My name is Ben Davis and I’m ranked #139 globally in Mario Kart: Double Dash for Gamecube.
It’s not something I talk about often. First of all, Mario Kart rarely comes up organically in conversation and, secondly, my respectable global ranking is a direct result of the worst time of my life.
At age 22, I weighed 365 pounds and was a despondent shell of a human. I had cut myself off from my friends and family, my girlfriend left me because I was so miserable, and I had let my grades slip right out the window along with what little drive and ambition I did have.
So I turned to my Gamecube. The glow from the TV was the only light in my dark bedroom and sad life. I was spending 12 hours a day honing my skills and it paid off as I climbed the leaderboards and gained some respect in the world of Mario Kart.
As good as I was, though, and as satisfying as it was to knock people off the top, I don’t remember smiling once during the year I dedicated to the cause. I was a miserable, miserable person and I couldn’t see a way out. There was no light at the end of the tunnel.
I never had thoughts of suicide, though, I see it more as an ultimately apathetic time. I waited all day to be able to fall asleep at night; I was passing the days away knowing that I’d eventually die a most likely early death.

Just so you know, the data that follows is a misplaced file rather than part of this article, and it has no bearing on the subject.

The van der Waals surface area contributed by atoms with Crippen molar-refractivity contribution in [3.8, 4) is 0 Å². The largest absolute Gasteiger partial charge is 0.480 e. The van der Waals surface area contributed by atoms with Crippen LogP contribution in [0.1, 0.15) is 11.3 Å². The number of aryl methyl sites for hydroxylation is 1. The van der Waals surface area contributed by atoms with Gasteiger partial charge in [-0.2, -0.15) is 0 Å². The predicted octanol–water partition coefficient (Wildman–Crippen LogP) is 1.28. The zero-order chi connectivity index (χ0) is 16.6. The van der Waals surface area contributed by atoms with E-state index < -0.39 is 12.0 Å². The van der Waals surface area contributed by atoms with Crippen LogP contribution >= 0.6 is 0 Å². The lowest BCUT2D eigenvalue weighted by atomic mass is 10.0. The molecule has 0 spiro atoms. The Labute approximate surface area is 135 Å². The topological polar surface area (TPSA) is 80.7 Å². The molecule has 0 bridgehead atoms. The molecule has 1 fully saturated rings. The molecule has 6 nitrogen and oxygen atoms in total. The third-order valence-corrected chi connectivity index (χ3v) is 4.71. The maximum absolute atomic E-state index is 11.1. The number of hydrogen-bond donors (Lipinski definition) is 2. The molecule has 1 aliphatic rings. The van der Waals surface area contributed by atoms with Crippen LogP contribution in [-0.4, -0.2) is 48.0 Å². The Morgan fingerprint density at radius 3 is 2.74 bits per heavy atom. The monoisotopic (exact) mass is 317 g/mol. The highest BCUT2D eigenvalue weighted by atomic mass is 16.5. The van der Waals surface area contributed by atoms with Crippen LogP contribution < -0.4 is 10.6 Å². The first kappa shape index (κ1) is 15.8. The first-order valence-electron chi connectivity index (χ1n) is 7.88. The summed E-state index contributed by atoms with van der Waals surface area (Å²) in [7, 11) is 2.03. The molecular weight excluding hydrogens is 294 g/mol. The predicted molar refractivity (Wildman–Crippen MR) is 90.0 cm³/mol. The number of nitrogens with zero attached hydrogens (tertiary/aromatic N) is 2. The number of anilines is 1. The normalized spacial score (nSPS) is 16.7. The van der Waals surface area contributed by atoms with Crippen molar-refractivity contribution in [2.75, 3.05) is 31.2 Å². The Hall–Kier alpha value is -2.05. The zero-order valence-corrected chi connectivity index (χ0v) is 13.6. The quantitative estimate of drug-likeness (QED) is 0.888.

Looking back now, I feel sorry for my past self. A lot more sorry than he ever felt.
On Christmas Eve of that year, though, I had a moment of clarity. I was sitting with my grandmother in her living room doing a crossword puzzle while I gazed out the window at the snow.
She would occasionally ask for help on a clue and I'd try to help as much as I could, usually to no success—if she couldn't get it, I probably couldn't. She's a brilliant lady. She asked me, though, when she finished the puzzle, how I was doing. If I was happy. In the moment, I assured her I was, that everything was good. She accepted it and wished me Merry Christmas before shuffling off to bed.
But as I tried to get to sleep that night, her questions rattled around in my head and I was finally honest with myself. I wasn't happy and I hadn't been in a very long time.
I felt a sudden rush of inspiration and motivation to do something about my life. Adrenaline kicked in and I finally realized that I could do something for myself. And luckily, the next day the motivation was still there.